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Modern home with concrete wall, hardwood floor and steel column.

Unpacking the Custom Home Experience

There are many components to personal identity. From our professions to our family structures—and dozens of characteristics in between—we define who we are by what we do and believe, but also where we live. The process of imagining and building a dream home is the ultimate expression of that individual identity. More than a structure, a home represents our ambitions and stylistic preferences. It’s as much an expression of who we are as what we strive to be. But the custom home experience—the process of taking an idea and turning it into a structure—is one that’s not always fully understood.

That’s likely because, when done right, it should be completely customized; it’s difficult to articulate because it’s always changing. In our view, the custom home experience should be highly personal and tailored to your needs. Building a dream home starts by understanding you, your family and your daily rhythms.

Modern home with black trim, large windows and inground planters.

The Last House

Your home, your way

That means analyzing the way you live and what your home should aspire to achieve.

Consider the most important aspects of how your home should look and flow: Open concept or more compartmentalized. Modern or traditional. Spacious and elegant or smaller but with a highly functional design. A formal dining area or a more casual eating space that better suits your busy lifestyle. If you have young children, for example, wide-open spaces for play may well trump the desire for more formal eating or living areas. Perhaps a design that creates seamless integration between exterior and interior spaces for the summer months is your preference.

Covered deck with brick wall, floor to ceiling window and stone fireplace.

Town and Country

Your vision will not only be dictated by where you are in life today, but future considerations, such as grandchildren on the horizon or a potential home down-sizing in the near future. In the latter case, design decisions could be dictated by their ability to enhance the home’s eventual resale value. These are only a handful of the many points to weigh. Ultimately, the decisions will require a balance between your architectural ambitions and practical lifestyle considerations. Another key factor are the unique characteristics of your property.

A home in harmony with the surrounding landscape

All too often—especially in tightly-packed urban areas—the design of a custom home can be ill-suited to the property that it occupies. The design may be incongruent with the neighbourhood’s dominant architectural aesthetic, for example, or the home may be too large for the lot size, detracting from its overall design appeal. Sightlines, topography, existing foliage and landscaping should all be incorporated into the design discussion at the early planning stages.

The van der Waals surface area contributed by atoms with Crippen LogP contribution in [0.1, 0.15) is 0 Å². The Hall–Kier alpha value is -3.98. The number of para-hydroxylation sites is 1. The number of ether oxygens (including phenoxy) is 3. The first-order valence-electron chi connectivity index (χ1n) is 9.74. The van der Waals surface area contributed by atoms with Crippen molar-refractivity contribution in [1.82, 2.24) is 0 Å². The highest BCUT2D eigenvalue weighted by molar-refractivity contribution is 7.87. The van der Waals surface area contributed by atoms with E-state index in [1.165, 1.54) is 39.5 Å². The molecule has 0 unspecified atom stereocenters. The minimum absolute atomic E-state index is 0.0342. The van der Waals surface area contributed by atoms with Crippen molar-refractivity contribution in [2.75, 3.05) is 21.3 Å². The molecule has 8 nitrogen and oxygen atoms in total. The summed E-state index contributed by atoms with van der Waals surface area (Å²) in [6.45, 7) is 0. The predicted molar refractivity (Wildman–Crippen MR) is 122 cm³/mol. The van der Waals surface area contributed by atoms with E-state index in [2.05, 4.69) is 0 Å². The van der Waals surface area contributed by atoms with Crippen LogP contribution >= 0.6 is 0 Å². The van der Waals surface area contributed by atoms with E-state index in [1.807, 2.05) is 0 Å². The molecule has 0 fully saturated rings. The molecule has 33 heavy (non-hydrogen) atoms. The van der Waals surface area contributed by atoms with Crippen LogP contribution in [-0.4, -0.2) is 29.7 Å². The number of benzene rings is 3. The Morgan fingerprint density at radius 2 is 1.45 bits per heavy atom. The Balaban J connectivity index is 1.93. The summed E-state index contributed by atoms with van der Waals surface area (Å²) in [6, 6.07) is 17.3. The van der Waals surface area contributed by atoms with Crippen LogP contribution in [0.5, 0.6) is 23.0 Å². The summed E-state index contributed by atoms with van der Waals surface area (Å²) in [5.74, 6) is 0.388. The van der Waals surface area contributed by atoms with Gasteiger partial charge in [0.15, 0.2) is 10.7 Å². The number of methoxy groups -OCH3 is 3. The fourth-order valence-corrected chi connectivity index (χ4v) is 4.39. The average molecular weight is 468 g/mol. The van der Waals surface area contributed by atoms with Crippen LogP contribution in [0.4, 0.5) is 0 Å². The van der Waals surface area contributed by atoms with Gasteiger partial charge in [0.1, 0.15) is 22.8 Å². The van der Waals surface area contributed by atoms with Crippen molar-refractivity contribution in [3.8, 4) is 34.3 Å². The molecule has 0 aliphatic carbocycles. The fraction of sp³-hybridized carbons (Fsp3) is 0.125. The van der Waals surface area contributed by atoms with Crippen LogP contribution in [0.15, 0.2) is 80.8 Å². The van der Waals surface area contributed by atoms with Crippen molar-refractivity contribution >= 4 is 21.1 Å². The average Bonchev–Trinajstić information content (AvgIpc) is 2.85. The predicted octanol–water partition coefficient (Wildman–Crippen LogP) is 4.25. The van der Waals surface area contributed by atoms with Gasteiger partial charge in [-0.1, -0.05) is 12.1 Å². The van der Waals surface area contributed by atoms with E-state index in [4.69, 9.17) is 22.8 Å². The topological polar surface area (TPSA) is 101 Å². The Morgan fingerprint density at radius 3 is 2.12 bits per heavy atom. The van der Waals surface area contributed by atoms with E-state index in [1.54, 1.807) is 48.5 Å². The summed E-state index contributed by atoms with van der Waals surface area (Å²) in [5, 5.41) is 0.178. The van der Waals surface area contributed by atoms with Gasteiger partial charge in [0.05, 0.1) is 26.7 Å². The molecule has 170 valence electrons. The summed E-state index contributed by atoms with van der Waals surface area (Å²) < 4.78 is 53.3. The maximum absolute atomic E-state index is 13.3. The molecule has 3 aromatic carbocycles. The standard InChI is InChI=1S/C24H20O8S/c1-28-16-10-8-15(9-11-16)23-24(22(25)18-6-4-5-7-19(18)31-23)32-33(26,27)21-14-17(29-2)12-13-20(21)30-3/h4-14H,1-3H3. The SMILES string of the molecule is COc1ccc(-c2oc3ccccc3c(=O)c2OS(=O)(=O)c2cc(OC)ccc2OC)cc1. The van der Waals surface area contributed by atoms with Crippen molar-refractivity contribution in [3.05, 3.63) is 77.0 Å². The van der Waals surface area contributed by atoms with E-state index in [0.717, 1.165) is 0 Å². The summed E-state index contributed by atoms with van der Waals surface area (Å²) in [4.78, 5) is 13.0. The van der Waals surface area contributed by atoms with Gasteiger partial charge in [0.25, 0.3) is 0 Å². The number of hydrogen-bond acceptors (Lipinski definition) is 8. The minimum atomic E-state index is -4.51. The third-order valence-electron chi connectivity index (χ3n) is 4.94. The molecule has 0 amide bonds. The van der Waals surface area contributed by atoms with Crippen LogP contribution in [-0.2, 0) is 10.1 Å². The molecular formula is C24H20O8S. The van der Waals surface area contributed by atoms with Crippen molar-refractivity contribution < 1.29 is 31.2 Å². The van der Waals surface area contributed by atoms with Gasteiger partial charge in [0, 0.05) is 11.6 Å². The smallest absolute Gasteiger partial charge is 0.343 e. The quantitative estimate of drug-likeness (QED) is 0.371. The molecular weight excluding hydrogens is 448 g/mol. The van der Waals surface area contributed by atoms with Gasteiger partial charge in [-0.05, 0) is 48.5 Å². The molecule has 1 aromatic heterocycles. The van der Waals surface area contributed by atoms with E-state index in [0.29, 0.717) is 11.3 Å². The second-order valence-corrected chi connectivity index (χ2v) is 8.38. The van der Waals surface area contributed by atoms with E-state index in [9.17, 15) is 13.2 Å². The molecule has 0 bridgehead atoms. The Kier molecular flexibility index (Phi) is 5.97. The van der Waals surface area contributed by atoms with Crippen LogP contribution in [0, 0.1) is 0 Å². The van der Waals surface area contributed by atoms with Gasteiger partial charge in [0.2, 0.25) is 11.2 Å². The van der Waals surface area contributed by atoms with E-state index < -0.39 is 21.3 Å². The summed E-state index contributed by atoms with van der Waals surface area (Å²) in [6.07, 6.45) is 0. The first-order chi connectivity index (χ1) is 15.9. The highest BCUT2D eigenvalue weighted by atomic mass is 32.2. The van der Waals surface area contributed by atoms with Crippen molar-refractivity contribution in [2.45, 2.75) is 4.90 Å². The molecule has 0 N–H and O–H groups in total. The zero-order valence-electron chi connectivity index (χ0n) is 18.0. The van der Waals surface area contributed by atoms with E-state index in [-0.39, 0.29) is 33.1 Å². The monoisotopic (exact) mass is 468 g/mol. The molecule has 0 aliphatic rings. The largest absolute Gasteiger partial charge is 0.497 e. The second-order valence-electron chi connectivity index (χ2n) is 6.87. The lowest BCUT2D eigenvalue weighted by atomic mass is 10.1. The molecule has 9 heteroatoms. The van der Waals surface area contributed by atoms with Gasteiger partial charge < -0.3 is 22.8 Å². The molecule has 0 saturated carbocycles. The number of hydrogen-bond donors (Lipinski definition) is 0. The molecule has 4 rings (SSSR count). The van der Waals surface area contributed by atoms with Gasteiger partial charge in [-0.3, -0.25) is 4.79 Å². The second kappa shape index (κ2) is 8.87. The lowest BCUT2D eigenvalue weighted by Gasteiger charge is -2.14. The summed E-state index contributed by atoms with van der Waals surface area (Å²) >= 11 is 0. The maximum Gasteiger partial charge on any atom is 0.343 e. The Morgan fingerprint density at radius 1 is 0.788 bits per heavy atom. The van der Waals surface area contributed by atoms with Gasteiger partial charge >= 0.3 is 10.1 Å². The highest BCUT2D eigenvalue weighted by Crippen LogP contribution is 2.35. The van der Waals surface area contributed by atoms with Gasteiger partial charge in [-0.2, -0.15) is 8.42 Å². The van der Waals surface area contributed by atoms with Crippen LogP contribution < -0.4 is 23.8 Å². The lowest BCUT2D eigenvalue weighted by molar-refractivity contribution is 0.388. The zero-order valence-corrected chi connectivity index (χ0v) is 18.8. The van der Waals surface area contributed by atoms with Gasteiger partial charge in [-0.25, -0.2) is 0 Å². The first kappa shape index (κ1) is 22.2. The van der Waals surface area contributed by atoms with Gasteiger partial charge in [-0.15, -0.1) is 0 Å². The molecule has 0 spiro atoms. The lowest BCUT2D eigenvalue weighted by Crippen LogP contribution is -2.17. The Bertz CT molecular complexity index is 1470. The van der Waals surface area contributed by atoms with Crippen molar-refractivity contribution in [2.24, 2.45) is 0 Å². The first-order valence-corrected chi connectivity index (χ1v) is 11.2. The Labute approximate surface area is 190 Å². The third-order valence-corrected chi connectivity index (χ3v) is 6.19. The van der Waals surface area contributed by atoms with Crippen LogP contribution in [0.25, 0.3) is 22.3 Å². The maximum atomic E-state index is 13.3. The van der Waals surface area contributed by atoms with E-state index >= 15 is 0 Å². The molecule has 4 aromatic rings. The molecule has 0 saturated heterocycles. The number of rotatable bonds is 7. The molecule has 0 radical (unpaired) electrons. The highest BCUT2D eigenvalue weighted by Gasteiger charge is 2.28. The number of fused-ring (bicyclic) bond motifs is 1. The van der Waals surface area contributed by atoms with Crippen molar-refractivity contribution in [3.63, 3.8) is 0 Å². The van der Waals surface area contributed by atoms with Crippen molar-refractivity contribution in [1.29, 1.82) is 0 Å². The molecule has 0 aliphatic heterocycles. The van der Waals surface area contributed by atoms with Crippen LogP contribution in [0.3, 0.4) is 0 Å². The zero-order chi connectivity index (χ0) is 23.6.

The Lake House

Contemporary home with flat roof, stone columns and wall sconce.

Mid Century Upgrade

Then there’s what we call the “approvability” factor. In short, it speaks to the ability to get a design plan approved by the local municipality. While top architectural design firms will always push limits to meet client expectations, the good ones are quick to remind that sometimes design ambitions need tempering to satisfy local building regulations. Height and setback restrictions, sightlines, environmental considerations—especially if the property is located within a conservation area, as is the case with many cottage or ravine lots—are all considerations that factor into the administrative balancing act that determines the exact shape and exterior appearance of your dream home.

Dream big, but don’t fret the details

A common perception is that building a home involves arriving at an architectural designer’s door with a fully-formed idea for your future home’s layout. That’s not the case—or at least it shouldn’t be.

Setting yourself up for success in the custom home design journey means not having every decision made in advance. It means being willing to explore options and allowing your architectural designer to bring their creativity to the table. Thinking about your room requirements and preferred features is enough. It’s a designer’s job to understand which questions to ask as they work to learn about you, before translating those insights into the drawings that will eventually become your custom home.

What is essential is an exploration of design styles. At David Small Designs, for example, we ask our clients to find visuals of homes they love. Platforms such as Houzz, publications that deal with architecture and design such as Dezeen or Architectural Digest—among many others—and both Instagram and Pinterest, are a great place to start. By exploring visuals and narrowing in on details and features you’re drawn to, you can set the guide rails that steer your designer in the right direction.

The good news is that this is one of the most exciting and engaging aspects of the custom home experience. Immersing yourself in a new world, then entrusting your architectural designer to put their experience and expertise to work, is what makes the journey both worthwhile and fulfilling.

The David Small Design Team